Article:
“Recall how bleak it was in 2009 when the Drift River (tank farm) shut down, operators were going to the bank or looking to sell. Dave (Hall) and I were some of the last people in the world to believe there is a good future for Cook inlet,” Wilcox said. They founded a company to buy back equipment and drill more oil. They started by buying the Osprey Rig in 2009 and set to work drilling a 1,000 barrels a day. Today, Cook Inlet Energy’s stock is sold on the Miller Energy Resources. “We’ve had a hell of a week so you may want to look at that.”
In addition to the nearly 800,000 acres in the Cook Inlet Basin, the company plans to develop the Susitna Basin, which hasn’t yet seen oil and gas work. “If we are successful, then we’ll put a new basin on the map for Alaska,” Wilcox said.
Perhaps its biggest work ahead, however, is building a pipeline across Cook Inlet to the Nikiski refinery. This presents a safer alternative to using the Drift River Tank Facility, which sits at the base of Mt. Redoubt Volcano. Cook Inlet Energy estimated the cost of the pipeline at $50 million, $15 million for materials, $35 million for construction and installation. It estimated the annual cost of operating and maintaining the line at $5.2 million per year. Construction would generate 130 part time jobs in addition to the 12 positions created to operate and maintain the pipe with an estimated life of 30 years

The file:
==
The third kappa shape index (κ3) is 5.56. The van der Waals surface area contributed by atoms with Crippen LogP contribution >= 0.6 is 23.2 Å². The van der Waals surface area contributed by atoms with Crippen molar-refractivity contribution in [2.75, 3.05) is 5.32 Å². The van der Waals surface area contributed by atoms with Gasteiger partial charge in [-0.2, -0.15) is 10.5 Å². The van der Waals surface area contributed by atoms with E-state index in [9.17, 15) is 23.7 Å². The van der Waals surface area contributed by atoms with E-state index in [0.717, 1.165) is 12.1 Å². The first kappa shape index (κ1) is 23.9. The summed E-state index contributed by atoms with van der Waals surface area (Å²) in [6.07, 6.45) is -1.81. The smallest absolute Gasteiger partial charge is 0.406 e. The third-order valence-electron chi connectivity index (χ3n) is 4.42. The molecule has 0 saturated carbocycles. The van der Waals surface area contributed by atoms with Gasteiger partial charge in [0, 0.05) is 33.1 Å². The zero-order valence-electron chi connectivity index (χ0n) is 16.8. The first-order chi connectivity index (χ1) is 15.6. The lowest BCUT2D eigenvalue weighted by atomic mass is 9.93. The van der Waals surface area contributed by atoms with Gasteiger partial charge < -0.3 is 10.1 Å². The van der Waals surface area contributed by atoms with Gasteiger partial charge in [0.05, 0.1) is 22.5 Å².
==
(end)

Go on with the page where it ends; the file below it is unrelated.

Wilcox, a fourth-generation Alaskan who’s grandfather ran the Independence Mine in the Mat-Su Valley many years before, said the business strategy they are aiming for is to “own the drill rig on your platform. Own the iron out there and know it can do what it needs to do.”